Forget me not

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We’re all doomed – to put it simply.

The depressing statistics are falling like cats and dogs, and just now it feels as though one only has to leave their front garden to become struck down with a terrible illness.

With the loom of the Big C, among the countless other life changing illnesses, it is easy to overlook those that do not seem immediately threatening.

In just ten years time however, 1 million people in the United Kingdom will suffer from Alzheimer’s disease. This illness is not exclusive to granny’s and bus pass bandits alike – and this silent, formidable condition is not one to overlook your lovely mum, or heaven forbid – even you.

I’ll admit that I was guilty of the assumption that old age came to us all, and with it – a certain dwindle in memory. Often this seemed mildly humorous, brushed off as something insignificant and inevitable.

Not one for dramatics, I will not subject you to an emotional post on my own personal experiences with the illness besides the fact that this is something directly affecting my family, and most certainly will be a fate for myself without further research.

Life is relatively fleeting, one minute you’re skipping down the street eating a bag of crisps, the next – you have fallen down a drain and its all over. Yes, I do realise this is one of the less likely outcomes, even for someone as eternally clumsy as myself but the point remains – things can change very quickly.

The ‘you only life once’ mantra of the current generation is more relevant to Alzheimer’s disease than they may think. Because dependending on your individual religious beliefs – yes, you do. You’ll go to school, eat many a turkey at Christmas time, you might get married (and divorced) and the chances are that you will share many a memory with some very special people. Life is all about moments, and importantly, with whom these moments are shared. Of all diseases, I find the prospect of being robbed of these outrageously cruel.

Picture this: you’re on the beach. It’s probably cold, because this is the UK and beaches are unlikely to be even remotely warm – at least where I live. To set the scene a bit, lets’s make it 12 O’Clock. You’re wearing your favourite trainers and inwardly cursing that you’ve now got them covered in sand. Not even nice sand, the annoying kind that goes all clumpy and makes it look like you’ve walked through some sort of bog. It’s windy too, you wish you brought a warmer coat. In fact – you wish you hadn’t bothered to come to this windy, clumpy sand filled beach in the first place. But this isn’t about you, this is about my nice scenario, so stop being so selfish.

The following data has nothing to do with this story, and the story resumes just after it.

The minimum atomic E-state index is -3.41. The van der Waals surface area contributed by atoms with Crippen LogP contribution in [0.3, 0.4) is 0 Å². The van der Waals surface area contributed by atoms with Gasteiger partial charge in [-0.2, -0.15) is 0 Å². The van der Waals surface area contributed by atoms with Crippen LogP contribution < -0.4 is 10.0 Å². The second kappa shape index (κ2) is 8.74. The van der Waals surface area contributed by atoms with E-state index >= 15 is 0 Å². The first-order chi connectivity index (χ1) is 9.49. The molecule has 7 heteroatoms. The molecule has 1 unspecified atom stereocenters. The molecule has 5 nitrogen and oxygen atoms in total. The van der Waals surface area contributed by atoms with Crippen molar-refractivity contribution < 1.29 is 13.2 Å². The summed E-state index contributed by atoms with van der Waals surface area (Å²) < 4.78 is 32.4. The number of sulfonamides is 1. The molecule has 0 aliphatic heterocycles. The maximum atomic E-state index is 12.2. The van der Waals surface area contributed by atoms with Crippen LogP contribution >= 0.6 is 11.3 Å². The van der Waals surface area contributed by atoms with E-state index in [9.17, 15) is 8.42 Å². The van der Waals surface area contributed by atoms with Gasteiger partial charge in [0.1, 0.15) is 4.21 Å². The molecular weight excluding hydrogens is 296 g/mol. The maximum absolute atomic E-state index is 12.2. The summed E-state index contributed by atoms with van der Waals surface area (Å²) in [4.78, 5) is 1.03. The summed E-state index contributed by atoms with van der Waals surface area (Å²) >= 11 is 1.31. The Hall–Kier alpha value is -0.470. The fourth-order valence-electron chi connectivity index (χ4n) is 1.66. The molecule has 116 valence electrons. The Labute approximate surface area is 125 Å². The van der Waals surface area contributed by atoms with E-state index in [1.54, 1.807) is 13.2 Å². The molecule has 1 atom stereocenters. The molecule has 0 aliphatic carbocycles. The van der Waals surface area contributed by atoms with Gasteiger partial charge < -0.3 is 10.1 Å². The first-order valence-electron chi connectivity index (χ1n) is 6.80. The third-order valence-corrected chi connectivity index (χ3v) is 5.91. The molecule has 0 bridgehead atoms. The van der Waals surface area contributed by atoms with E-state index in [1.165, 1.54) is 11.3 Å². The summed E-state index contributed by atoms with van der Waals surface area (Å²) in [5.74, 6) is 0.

You pick up a handful of sand, and slowly loosen the cap between your fingers, allowing grains to slowly trickle through. It’s quite nice for a minute, but if you were to change your mind and suddenly decide that you want all that sand back, exactly where it was. You can’t – it’s slipping through your fingers and it’s lost.

You can always close the gap between your fingers and think “what a terribly silly idea”, and move on with your life. But imagine this isn’t possible: your fingers are frozen as they are. You’re loosing all this sand that you care about so much and to be honest: you’re getting pretty stressed about this bloody trip to the beach.

I suppose that’s my analogy of Alzheimer’s. The involuntary slipping away of memory and the lack of control that the sufferer has. It’s so frustrating, it’s so unfair, and it currently costs 26 billion pounds to society every year.

Just because this disease isn’t immediately apparent to they eye; don’t forget about it. Smile at the kind faced lady on the bus that seems a bit dottled, be more patient with the stressed out man furrowing his brow, and look closer to home: understanding that this illness can strike at any time, and it is likely to effect you in some way, shape or form.

This may seem a bit depressing, but the reality is, that this condition needs to be acknowledged and dealt with. Dementia costs over £30,000 per person with dementia each year, yet only £90 per person is spent on research. In order to change this, awareness needs to be raised just as well as fundraising money.

You can do your bit by talking about this issue, donating to causes, and if you’re feeling extremely daring – jump put a plane and harass your friends for money (I can vouch that this works quite well).

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Whatever you decide, remember the next time you’re feeling snap happy with your pals, screeching ‘YOLO!’ on a night out, those words are truer than you think.

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